The latest ITA Division I team coaches poll was released today, with the only changes in the top 10 on the men's side. With TCU beating Florida, Florida beating Texas and Tennessee beating TCU, there was some shuffling at the top with the Volunteers taking over the top ranking. It's the first time since 2011 that Tennessee has been No. 1 in the rankings, according to this article from the school's website. The top 10 women haven't had any head-to-head matches, so their rankings did not change from two weeks ago. Top 25 rankings can be found by clicking the heading.

Men's Division I Top 10 January 19 coaches poll (previous ranking)

1. Tennessee (4)
2. Baylor (2)
T3. Florida (1)
T3. TCU (5)
5. Texas (3)
6. Ohio State (6)
T7. Virginia (7)
T7. Georgia (8)
9. Southern Cal (9)
10. Wake Forest (10)

Women's Division I Top 10 January 19 coaches poll (previous ranking)

1. Texas (1)
2. Pepperdine (2)
3. North Carolina (3)
4. Georgia (4)
5. UCLA (5)
6. Duke (6)
7. Virginia (7)
8. NC State (8)
9. California (9)
10. Ohio State (10)

Five Americans advanced to the third round of the Australian Open Wednesday, with six more in second round action Thursday.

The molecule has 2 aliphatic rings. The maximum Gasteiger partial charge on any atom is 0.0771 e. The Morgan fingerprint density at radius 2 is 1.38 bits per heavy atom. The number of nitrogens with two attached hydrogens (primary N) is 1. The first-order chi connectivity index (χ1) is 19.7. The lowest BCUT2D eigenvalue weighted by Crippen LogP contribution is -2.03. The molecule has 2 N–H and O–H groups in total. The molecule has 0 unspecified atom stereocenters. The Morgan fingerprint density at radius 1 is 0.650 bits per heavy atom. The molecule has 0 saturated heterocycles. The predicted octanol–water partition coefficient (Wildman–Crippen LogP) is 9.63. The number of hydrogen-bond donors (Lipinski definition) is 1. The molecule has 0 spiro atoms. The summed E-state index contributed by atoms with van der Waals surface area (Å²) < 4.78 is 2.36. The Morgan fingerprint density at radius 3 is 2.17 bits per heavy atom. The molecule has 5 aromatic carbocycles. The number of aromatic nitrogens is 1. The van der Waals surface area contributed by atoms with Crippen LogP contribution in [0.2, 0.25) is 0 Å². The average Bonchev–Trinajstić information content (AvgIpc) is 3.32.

Thursday's second round matches featuring Americans:

Jannik Sinner[11](ITA) d. Steve Johnson 6-2, 6-4, 6-3 
Taylor Fritz[20] d. Frances Tiafoe 6-4, 6-3, 7-6(5)
Maxime Cressy d. Tomas Machac[Q](CZE) 6-1, 3-6, 6-1, 7-6(5)

Danielle Collins[27] d. Ana Konjuh(CRO) 6-4, 6-3
Maddison Inglis[WC](AUS) d. Hailey Baptiste[Q] 7-6(4), 6-2, 6-2v

Wednesday's second round results:

Amanda Anisimova d. Belinda Bencic[22](SUI) 6-2, 7-5
Naomi Osaka[13](JPN) d. Madison Brengle 6-0, 6-4
Jessica Pegula[21] d. Bernarda Pera 6-4, 6-4
Jelena Ostapenko[26](LAT) d. Alison Riske 4-6, 6-2, 6-4
Madison Keys d. Jaqueline Cristian(ROU) 6-2, 7-5

Miomir Kecmanovic(SRB) d. Tommy Paul 7-6(7), 7-5, 7-6(8)
Sebastian Korda d. Corentin Moutet(FRA) 3-6, 6-4, 6-7(2), 7-5, 7-6(6)
Matteo Berrettini[7](ITA) d. Stefan Kozlov[WC] 6-1, 4-6, 6-4, 6-1
Reilly Opelka[23] d. Dominik Koepfer(GER) 6-4, 6-3, 7-6(4)
Aslan Karatsev[18](RUS) d. Mackenzie McDonald 3-6, 6-2, 6-2, 6-3